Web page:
MA in Book History and Publishing Culture
The MA in Book History and Publishing Culture is aimed at anyone interested in the history of the book and the publishing industry, from the introduction of the paperback to the advent of the ebook.
The MA in Book History and Publishing Culture draws on theories of print culture and book history to identify the ideological challenges to the culture of publishing and the ways in which contemporary practice has been shaped by social, economic and technological developments.
The course is taught by specialists in the field and is closely linked to our renowned MA in Publishing. The core programme focuses on the theory and practice of authorship, textual production, dissemination and reception in the period 1870 to the present day.
In addition, students will have the opportunity to take elective MA modules in Publishing, English and History, enabling the study of the interrelations between these disciplines.
The MA consists of 180 credits. Sixty credits are derived from the compulsory modules, 60 credits from elective modules and 60 credits from the dissertation.
- Book History: Theories and Approaches (40 credits) includes theoretical debates in the study of book history and anintroduction to research, including archival and primary research. Approaches to print and publishing culture with reference to a range of case studies in 20th-century publishing history are also covered.
- The History and Culture of Publishing (20 credits) explores print history narratives; propaganda and censorship; publishing and the marketplace; colonialism, postcolonialism and publishing; feminist publishing; media concentration and globalisation in publishing; literary prize culture and the digital text.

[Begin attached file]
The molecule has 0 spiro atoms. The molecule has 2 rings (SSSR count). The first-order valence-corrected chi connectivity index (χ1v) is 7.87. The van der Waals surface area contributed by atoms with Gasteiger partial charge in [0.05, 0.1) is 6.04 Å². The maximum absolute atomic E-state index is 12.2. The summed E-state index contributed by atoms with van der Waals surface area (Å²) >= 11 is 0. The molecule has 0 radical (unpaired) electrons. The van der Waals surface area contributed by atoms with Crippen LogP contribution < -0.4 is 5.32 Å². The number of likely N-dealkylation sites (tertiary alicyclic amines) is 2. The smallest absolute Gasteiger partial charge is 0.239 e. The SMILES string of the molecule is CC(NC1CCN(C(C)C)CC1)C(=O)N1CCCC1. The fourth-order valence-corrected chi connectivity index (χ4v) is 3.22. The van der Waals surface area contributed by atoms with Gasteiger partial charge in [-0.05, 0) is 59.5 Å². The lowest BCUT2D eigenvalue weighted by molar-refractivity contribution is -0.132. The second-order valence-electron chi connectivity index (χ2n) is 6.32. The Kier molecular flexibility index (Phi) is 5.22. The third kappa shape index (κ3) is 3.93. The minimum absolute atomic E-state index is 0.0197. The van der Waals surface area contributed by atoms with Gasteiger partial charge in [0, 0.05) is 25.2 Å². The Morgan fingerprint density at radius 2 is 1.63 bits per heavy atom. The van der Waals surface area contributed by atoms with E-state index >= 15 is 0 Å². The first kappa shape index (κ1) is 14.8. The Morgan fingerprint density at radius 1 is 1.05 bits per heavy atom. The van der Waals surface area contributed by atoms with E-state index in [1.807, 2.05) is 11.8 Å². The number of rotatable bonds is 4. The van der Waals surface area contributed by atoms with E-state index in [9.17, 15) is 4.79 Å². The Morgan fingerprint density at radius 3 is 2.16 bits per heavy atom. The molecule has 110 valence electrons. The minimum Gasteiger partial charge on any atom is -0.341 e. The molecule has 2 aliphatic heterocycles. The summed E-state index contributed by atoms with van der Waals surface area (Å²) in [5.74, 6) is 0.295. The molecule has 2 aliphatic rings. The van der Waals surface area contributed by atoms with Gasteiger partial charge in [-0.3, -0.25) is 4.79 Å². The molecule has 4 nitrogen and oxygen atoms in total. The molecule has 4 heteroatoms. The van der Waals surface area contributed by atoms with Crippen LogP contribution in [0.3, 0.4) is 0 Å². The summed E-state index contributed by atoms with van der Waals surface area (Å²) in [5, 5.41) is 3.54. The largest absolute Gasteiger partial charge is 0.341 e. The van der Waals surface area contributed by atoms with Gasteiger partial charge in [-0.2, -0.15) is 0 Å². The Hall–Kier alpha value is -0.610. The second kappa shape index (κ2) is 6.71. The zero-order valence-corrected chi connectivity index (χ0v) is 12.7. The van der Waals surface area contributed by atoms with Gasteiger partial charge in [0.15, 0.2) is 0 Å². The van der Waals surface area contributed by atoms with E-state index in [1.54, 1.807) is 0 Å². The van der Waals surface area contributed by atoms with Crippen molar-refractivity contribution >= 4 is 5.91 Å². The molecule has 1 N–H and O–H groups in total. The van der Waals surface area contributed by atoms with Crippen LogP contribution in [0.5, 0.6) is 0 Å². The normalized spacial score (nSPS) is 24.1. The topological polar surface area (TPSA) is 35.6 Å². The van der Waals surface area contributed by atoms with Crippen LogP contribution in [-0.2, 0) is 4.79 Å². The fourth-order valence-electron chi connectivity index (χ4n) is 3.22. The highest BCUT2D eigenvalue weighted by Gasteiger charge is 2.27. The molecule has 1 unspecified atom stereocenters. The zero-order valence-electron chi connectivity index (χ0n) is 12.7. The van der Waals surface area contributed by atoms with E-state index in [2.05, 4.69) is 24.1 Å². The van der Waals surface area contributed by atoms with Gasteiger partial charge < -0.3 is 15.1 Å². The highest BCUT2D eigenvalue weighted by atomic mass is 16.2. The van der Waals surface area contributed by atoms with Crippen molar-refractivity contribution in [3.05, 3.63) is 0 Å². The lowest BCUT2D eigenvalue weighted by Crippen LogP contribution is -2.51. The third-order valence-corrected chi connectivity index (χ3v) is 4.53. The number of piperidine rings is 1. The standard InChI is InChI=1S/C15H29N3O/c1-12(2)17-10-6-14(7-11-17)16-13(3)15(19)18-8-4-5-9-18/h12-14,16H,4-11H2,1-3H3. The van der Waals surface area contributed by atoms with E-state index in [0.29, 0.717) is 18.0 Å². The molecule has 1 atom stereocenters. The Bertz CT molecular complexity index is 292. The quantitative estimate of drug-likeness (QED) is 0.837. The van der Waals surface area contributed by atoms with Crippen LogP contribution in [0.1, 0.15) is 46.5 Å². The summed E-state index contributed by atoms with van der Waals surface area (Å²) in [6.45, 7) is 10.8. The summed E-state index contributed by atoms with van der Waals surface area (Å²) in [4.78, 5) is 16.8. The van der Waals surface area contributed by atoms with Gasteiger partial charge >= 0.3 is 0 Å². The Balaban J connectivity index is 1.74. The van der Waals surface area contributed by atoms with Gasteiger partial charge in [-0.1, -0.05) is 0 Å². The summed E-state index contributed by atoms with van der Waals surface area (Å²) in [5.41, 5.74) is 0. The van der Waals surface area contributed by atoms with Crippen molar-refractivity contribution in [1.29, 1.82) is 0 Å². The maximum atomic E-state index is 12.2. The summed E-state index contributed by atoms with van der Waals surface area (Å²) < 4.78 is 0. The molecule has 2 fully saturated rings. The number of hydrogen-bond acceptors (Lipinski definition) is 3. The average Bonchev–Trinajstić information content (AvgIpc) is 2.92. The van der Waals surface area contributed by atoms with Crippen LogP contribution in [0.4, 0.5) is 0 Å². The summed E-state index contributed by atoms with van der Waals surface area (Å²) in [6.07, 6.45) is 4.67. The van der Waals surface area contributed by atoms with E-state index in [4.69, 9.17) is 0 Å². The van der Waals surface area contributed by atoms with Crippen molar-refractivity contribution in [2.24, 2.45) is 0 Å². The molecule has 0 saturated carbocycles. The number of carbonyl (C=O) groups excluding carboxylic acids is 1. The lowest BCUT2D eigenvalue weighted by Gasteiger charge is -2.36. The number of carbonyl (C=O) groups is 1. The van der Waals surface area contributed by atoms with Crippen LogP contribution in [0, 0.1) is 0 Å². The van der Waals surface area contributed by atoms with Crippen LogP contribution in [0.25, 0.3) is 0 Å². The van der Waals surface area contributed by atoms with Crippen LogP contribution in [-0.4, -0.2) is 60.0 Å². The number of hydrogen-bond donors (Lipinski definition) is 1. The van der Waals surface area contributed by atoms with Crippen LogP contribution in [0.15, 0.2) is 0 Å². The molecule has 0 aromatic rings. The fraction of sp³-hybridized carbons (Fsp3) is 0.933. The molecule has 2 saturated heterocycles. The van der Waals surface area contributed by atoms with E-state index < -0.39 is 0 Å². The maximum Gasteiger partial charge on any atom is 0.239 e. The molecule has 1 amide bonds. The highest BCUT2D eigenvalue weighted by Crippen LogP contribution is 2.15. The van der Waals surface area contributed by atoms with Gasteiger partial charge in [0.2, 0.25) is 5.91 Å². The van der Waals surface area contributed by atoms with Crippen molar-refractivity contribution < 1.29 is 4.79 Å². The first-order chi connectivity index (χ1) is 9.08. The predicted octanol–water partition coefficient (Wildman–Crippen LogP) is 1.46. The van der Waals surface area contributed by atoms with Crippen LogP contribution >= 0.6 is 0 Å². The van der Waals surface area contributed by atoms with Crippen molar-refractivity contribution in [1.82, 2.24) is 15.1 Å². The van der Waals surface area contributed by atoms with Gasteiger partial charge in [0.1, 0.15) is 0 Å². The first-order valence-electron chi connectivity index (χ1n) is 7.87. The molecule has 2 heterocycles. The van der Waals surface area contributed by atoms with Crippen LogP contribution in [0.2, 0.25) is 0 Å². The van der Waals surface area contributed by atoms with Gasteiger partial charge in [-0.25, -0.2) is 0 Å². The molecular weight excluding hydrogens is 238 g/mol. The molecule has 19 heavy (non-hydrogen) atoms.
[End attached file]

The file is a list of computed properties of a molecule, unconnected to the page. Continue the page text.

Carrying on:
- The Dissertation (60 credits) can cover any aspect of book history or publishing culture, as agreed with your supervisor.
Teaching learning and assessment
We use a variety of teaching and learning methods across the course. Most modules use more than one learning and teaching method. This ensures that students are exposed to a range of different learning opportunities, which helps maintain student motivation and interest.
Some of the key teaching methods we use are:
- lectures designed to provide students with the foundation knowledge and a framework for study that will enable them to achieve the learning outcomes for the module
- seminars and workshops designed to encourage students to engage in discussion with tutors and peers to test their understanding and ability to apply ideas, to develop their transferable skills and to encourage deeper learning
- field trips to book fairs, libraries and publishing archives to enable students to undertake research in print culture and publishing history
- individual supervision in support of self-directed outcomes for dissertations or major projects
- several modules make use of resource-based learning materials and virtual learning environment to support student learning through Computer Assisted Assessment and Computer Assisted Learning.
If you wish to apply you should have a good honours degree or equivalent, in any subject, and be able to supply two references (for example, one academic reference, and one from an employer).
Exceptionally, if you have qualifications or experience (or both) which demonstrate that you have knowledge and capabilities at the required level, you may be admitted without the standard qualifications.
English language requirements
If your home language is not English you must demonstrate that your level of English is appropriate for study at postgraduate level. In addition to the academic entry qualifications, you must have one of the following or an equivalent qualification acceptable to the university.
- British Council IELTS: level 7.0 or above
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